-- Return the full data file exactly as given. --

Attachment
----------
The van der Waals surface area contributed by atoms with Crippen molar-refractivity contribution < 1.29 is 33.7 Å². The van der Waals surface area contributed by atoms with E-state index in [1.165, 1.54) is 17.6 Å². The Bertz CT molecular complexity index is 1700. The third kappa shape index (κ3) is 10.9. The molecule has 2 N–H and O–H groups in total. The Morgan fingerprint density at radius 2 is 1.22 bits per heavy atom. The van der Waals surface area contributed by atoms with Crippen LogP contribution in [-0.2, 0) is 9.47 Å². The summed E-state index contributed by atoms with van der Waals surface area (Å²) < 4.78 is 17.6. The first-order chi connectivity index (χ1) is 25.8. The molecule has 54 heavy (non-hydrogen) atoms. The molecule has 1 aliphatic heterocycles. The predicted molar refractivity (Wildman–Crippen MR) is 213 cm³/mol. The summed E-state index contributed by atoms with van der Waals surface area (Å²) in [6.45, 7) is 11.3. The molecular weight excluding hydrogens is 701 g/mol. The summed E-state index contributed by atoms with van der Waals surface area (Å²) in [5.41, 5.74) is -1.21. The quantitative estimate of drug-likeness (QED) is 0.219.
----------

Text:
The van der Waals surface area contributed by atoms with Crippen molar-refractivity contribution < 1.29 is 33.7 Å². The van der Waals surface area contributed by atoms with E-state index in [1.165, 1.54) is 17.6 Å². The Bertz CT molecular complexity index is 1700. The third kappa shape index (κ3) is 10.9. The molecule has 2 N–H and O–H groups in total. The Morgan fingerprint density at radius 2 is 1.22 bits per heavy atom. The van der Waals surface area contributed by atoms with Crippen LogP contribution in [-0.2, 0) is 9.47 Å². The summed E-state index contributed by atoms with van der Waals surface area (Å²) < 4.78 is 17.6. The first-order chi connectivity index (χ1) is 25.8. The molecule has 54 heavy (non-hydrogen) atoms. The molecule has 1 aliphatic heterocycles. The predicted molar refractivity (Wildman–Crippen MR) is 213 cm³/mol. The summed E-state index contributed by atoms with van der Waals surface area (Å²) in [6.45, 7) is 11.3. The molecular weight excluding hydrogens is 701 g/mol. The summed E-state index contributed by atoms with van der Waals surface area (Å²) in [5.41, 5.74) is -1.21. The quantitative estimate of drug-likeness (QED) is 0.219.